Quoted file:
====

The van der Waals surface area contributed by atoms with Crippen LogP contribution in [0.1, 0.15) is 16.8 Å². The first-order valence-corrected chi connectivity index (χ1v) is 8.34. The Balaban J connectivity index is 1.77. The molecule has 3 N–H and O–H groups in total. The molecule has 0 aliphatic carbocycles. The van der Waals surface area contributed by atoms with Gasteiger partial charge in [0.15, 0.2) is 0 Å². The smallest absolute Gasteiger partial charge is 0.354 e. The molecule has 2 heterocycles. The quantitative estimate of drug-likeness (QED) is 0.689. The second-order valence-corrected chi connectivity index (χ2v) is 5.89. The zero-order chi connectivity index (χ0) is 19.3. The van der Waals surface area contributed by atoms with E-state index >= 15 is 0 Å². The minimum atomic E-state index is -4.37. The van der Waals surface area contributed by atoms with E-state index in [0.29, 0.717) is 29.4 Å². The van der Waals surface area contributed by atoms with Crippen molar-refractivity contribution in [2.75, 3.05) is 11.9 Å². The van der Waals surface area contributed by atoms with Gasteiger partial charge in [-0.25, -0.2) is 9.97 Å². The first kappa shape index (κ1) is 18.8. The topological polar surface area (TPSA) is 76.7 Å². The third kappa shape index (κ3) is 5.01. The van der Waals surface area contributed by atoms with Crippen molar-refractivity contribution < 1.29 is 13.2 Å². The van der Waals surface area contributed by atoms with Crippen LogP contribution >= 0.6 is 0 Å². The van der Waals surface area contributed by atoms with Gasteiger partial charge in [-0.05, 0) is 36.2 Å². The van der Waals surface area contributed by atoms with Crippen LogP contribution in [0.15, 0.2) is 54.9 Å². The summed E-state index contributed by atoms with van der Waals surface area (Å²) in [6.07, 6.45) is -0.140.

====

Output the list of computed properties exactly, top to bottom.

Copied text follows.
The van der Waals surface area contributed by atoms with Crippen LogP contribution in [0.1, 0.15) is 16.8 Å². The first-order valence-corrected chi connectivity index (χ1v) is 8.34. The Balaban J connectivity index is 1.77. The molecule has 3 N–H and O–H groups in total. The molecule has 0 aliphatic carbocycles. The van der Waals surface area contributed by atoms with Gasteiger partial charge in [0.15, 0.2) is 0 Å². The smallest absolute Gasteiger partial charge is 0.354 e. The molecule has 2 heterocycles. The quantitative estimate of drug-likeness (QED) is 0.689. The second-order valence-corrected chi connectivity index (χ2v) is 5.89. The zero-order chi connectivity index (χ0) is 19.3. The van der Waals surface area contributed by atoms with E-state index >= 15 is 0 Å². The minimum atomic E-state index is -4.37. The van der Waals surface area contributed by atoms with E-state index in [0.29, 0.717) is 29.4 Å². The van der Waals surface area contributed by atoms with Crippen molar-refractivity contribution in [2.75, 3.05) is 11.9 Å². The van der Waals surface area contributed by atoms with Gasteiger partial charge in [-0.25, -0.2) is 9.97 Å². The first kappa shape index (κ1) is 18.8. The topological polar surface area (TPSA) is 76.7 Å². The third kappa shape index (κ3) is 5.01. The van der Waals surface area contributed by atoms with Crippen molar-refractivity contribution < 1.29 is 13.2 Å². The van der Waals surface area contributed by atoms with Crippen LogP contribution >= 0.6 is 0 Å². The van der Waals surface area contributed by atoms with Gasteiger partial charge in [-0.05, 0) is 36.2 Å². The van der Waals surface area contributed by atoms with Crippen LogP contribution in [0.15, 0.2) is 54.9 Å². The summed E-state index contributed by atoms with van der Waals surface area (Å²) in [6.07, 6.45) is -0.140.